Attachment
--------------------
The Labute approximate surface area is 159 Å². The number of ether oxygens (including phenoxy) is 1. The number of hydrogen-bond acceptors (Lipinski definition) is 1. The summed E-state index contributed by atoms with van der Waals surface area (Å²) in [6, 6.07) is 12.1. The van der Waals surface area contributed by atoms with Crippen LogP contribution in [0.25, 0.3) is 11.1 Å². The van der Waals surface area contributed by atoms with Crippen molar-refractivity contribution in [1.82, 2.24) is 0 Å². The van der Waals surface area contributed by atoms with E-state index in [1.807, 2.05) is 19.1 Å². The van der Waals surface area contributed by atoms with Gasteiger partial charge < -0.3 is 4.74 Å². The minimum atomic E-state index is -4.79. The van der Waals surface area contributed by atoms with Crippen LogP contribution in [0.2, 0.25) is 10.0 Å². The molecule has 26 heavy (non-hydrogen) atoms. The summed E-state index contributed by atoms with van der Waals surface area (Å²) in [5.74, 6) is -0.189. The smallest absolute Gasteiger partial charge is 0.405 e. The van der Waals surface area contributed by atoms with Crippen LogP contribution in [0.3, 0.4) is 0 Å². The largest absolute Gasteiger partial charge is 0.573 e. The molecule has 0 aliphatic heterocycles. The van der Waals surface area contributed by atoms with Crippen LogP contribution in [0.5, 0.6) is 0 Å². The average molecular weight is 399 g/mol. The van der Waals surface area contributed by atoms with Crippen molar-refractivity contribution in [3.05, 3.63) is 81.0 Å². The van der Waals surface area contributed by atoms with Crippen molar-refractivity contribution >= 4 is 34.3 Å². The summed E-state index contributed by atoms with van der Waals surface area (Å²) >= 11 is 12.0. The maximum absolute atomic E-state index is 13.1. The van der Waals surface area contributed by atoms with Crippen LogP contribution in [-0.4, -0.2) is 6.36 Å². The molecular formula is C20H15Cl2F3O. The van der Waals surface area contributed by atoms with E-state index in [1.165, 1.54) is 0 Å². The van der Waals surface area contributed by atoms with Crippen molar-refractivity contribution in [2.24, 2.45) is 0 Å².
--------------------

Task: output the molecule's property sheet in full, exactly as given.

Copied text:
The Labute approximate surface area is 159 Å². The number of ether oxygens (including phenoxy) is 1. The number of hydrogen-bond acceptors (Lipinski definition) is 1. The summed E-state index contributed by atoms with van der Waals surface area (Å²) in [6, 6.07) is 12.1. The van der Waals surface area contributed by atoms with Crippen LogP contribution in [0.25, 0.3) is 11.1 Å². The van der Waals surface area contributed by atoms with Crippen molar-refractivity contribution in [1.82, 2.24) is 0 Å². The van der Waals surface area contributed by atoms with E-state index in [1.807, 2.05) is 19.1 Å². The van der Waals surface area contributed by atoms with Gasteiger partial charge < -0.3 is 4.74 Å². The minimum atomic E-state index is -4.79. The van der Waals surface area contributed by atoms with Crippen LogP contribution in [0.2, 0.25) is 10.0 Å². The molecule has 26 heavy (non-hydrogen) atoms. The summed E-state index contributed by atoms with van der Waals surface area (Å²) in [5.74, 6) is -0.189. The smallest absolute Gasteiger partial charge is 0.405 e. The van der Waals surface area contributed by atoms with Crippen LogP contribution in [0.3, 0.4) is 0 Å². The largest absolute Gasteiger partial charge is 0.573 e. The molecule has 0 aliphatic heterocycles. The van der Waals surface area contributed by atoms with Crippen LogP contribution in [0.5, 0.6) is 0 Å². The average molecular weight is 399 g/mol. The van der Waals surface area contributed by atoms with Crippen molar-refractivity contribution in [3.05, 3.63) is 81.0 Å². The van der Waals surface area contributed by atoms with Crippen molar-refractivity contribution >= 4 is 34.3 Å². The summed E-state index contributed by atoms with van der Waals surface area (Å²) >= 11 is 12.0. The maximum absolute atomic E-state index is 13.1. The van der Waals surface area contributed by atoms with Crippen LogP contribution in [-0.4, -0.2) is 6.36 Å². The molecular formula is C20H15Cl2F3O. The van der Waals surface area contributed by atoms with E-state index in [1.165, 1.54) is 0 Å². The van der Waals surface area contributed by atoms with Crippen molar-refractivity contribution in [2.24, 2.45) is 0 Å².